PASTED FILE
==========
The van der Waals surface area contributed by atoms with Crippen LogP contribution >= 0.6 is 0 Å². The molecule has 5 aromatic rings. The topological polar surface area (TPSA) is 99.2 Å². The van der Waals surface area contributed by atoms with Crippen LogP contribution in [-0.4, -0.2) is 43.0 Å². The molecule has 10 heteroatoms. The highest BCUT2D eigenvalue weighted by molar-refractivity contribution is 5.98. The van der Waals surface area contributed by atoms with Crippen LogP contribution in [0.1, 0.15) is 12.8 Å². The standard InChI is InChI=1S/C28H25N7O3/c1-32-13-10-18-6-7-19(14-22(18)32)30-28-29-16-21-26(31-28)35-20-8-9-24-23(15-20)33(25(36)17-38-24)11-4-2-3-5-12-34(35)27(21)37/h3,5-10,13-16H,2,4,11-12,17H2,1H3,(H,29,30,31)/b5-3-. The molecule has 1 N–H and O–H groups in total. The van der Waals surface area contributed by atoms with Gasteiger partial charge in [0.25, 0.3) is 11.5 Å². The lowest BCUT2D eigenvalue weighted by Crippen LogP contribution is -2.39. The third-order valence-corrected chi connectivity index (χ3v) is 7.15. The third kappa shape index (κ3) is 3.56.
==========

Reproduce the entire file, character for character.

The van der Waals surface area contributed by atoms with Crippen LogP contribution >= 0.6 is 0 Å². The molecule has 5 aromatic rings. The topological polar surface area (TPSA) is 99.2 Å². The van der Waals surface area contributed by atoms with Crippen LogP contribution in [-0.4, -0.2) is 43.0 Å². The molecule has 10 heteroatoms. The highest BCUT2D eigenvalue weighted by molar-refractivity contribution is 5.98. The van der Waals surface area contributed by atoms with Crippen LogP contribution in [0.1, 0.15) is 12.8 Å². The standard InChI is InChI=1S/C28H25N7O3/c1-32-13-10-18-6-7-19(14-22(18)32)30-28-29-16-21-26(31-28)35-20-8-9-24-23(15-20)33(25(36)17-38-24)11-4-2-3-5-12-34(35)27(21)37/h3,5-10,13-16H,2,4,11-12,17H2,1H3,(H,29,30,31)/b5-3-. The molecule has 1 N–H and O–H groups in total. The van der Waals surface area contributed by atoms with Gasteiger partial charge in [0.25, 0.3) is 11.5 Å². The lowest BCUT2D eigenvalue weighted by Crippen LogP contribution is -2.39. The third-order valence-corrected chi connectivity index (χ3v) is 7.15. The third kappa shape index (κ3) is 3.56.